Shin Splints: What You Need to Know

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soccer player holding leg with shin splints

By: John Gallucci, Jr., MS, ATC, DPT

President, JAG-ONE Physical Therapy

Medical Coordinator, Major League Soccer

Soccer season every year sends many athletes running- or limping- into their physician’s offices, athletic training rooms and physical therapy clinics complaining of that dreaded pain in their shins. Medial tibial stress syndrome, more commonly referred to as shin splints, is a painful condition experienced by many athletes that runs along the anterior portion of your tibia- or shin bone. Shin splints, commonly referred to as an overuse injury, can also present in athletes who do not gradually progress their workload or mileage or abruptly change the surface that they are working out on- such as switching from running on grass to concrete.

Throughout the years, I have seen as a healthcare professional that any pain that presents in the lower leg is automatically thought to be shin splints by the public. There are many causes of shin pain though and it is important that we rule out conditions such as compartment syndrome- a swelling of the lower leg within a closed compartment which causes pressure and pain- and stress fractures- which are incomplete fractures in the bone. These two conditions can be far more serious than shin splints and will require different treatment methods.

If you find yourself diagnosed with the dreaded shin splints, there can be a number of factors other than overuse that can contribute to that pain in your shins.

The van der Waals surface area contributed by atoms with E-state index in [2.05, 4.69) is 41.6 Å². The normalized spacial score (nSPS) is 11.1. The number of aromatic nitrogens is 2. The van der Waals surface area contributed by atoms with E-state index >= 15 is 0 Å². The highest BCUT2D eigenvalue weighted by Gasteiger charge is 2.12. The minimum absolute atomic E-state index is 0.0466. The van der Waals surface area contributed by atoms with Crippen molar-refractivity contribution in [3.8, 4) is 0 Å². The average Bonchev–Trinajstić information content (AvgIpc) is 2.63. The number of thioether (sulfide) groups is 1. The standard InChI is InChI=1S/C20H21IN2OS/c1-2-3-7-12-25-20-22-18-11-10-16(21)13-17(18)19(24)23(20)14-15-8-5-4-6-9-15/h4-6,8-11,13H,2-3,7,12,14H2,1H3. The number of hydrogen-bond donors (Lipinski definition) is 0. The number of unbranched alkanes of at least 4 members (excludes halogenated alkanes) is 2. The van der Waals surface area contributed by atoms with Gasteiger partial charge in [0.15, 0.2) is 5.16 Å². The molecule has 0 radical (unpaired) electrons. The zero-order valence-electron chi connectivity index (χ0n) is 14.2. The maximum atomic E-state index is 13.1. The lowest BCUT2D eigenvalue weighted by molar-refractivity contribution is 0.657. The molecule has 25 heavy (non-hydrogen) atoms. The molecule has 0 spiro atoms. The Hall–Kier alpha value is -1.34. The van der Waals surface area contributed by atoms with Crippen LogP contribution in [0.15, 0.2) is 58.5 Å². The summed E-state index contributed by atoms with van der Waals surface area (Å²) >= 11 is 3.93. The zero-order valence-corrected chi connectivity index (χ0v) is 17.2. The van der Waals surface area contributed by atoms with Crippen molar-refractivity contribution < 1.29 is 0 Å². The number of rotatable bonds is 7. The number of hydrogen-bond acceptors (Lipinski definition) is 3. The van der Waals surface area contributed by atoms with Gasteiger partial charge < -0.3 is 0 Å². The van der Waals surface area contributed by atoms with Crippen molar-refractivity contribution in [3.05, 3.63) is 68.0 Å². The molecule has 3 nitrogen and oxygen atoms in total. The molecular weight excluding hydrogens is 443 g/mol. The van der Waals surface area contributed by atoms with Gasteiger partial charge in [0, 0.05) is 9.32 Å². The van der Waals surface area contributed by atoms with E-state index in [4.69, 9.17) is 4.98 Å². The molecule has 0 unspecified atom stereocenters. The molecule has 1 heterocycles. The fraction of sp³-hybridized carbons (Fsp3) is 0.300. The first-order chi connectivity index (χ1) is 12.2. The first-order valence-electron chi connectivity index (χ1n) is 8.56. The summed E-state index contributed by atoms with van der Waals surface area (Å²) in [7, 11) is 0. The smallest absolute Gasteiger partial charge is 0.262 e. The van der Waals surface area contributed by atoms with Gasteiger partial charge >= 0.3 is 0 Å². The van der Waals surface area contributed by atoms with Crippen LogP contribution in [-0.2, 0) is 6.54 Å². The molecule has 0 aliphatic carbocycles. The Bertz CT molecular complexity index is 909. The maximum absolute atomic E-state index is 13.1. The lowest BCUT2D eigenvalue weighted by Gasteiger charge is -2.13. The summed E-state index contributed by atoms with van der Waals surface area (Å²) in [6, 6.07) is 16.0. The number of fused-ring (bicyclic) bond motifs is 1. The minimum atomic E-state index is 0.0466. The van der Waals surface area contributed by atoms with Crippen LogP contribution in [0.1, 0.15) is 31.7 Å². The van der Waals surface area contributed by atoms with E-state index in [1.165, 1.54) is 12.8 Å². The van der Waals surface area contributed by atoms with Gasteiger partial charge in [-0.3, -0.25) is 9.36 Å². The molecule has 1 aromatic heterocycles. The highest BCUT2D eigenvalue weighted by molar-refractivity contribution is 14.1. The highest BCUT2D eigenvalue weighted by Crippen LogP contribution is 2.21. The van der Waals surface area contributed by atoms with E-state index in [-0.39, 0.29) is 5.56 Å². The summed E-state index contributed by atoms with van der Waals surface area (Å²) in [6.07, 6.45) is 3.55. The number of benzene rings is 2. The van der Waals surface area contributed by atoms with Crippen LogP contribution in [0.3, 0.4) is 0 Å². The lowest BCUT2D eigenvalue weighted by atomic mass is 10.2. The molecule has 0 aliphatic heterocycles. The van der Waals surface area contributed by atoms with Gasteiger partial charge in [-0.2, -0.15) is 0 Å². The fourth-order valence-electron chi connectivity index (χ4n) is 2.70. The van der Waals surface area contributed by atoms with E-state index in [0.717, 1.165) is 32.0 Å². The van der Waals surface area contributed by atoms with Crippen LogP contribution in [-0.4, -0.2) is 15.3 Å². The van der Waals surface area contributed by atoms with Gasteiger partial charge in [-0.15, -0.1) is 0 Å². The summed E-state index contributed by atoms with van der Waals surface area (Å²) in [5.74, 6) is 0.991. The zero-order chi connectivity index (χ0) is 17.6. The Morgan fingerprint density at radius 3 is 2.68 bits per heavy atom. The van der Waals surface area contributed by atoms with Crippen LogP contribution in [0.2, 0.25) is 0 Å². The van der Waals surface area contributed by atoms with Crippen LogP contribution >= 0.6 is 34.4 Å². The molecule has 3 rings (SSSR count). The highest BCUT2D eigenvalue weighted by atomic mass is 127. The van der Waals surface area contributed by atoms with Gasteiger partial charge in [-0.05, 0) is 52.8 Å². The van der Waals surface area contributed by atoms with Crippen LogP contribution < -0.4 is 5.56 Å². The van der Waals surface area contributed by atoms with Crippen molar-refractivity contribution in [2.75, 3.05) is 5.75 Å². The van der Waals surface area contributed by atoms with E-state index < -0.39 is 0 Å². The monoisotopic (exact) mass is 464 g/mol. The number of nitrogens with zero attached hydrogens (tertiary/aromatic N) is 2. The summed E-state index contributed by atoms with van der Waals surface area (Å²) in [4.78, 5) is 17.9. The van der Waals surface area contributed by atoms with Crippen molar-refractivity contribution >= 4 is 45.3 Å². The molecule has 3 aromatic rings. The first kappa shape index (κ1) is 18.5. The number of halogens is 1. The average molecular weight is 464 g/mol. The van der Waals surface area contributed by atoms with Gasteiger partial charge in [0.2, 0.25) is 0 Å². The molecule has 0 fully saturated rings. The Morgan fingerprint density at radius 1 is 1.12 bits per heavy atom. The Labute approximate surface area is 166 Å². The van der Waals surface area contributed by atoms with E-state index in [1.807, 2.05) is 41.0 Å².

• Flat feet- Fallen arches, or an over pronation of the foot, causes added stress on the medial aspect of your shin bone, which typically leads to medial shin splints.
  • Worn shoes- Running shoes are designed to last about 300-400 miles before they should be discarded. Running on worn shoes or cleats, places more stress on the lower leg and hips due to a lessened shock absorbency in the shoe.
  • Running the same route- Excessive stress can be placed on one leg from running on cambered roads or always running the same route. Roads are cambered, or arched, to help with drainage of water but running on these roads everyday will place much more stress on the leg or hip.

 

If you are plagued with shin splints, not to worry, there are many ways to control and treat your pain.

  • REST- Most importantly, take a break from activity and ice your leg multiple times per day. Due to the inflammatory nature of shin splints we must give our bodies time to heal properly as to not aggravate the condition further.
  • Stretch- Gently stretching your Achilles tendon and calf muscles can be done by standing on a step and letting your heels drop down or by bringing your toe up against a wall and leaning in towards the wall. The anterior muscles in your leg can be stretched by sitting with your legs out in front of you and pointing your toes down towards the ground.
  • Exercise- When shin splints initially occur it is important to eliminate repetitive weight bearing activities, but activities such as tracing the alphabet with your toes is a great way to increase range of motion and strengthen the muscles in the lower leg. Other exercises to try are calf raises performed by going up on two legs and coming down on one leg and heel walks for thirty seconds at a time- making sure to take breaks in between and to stop if pain is experienced.
  • Cross-train- Consider cross-training to stay in shape while letting your shins heal. Try riding a bike or swimming for a great cardiovascular workout without the stress on your legs.

 

For more information in regards to shin splints, please be sure to check out Soccer Injury Prevention and Treatment: A Guide to Optimal Performance for Players, Parents, and Coaches written by John Gallucci Jr., MS, ATC, PT, DPT.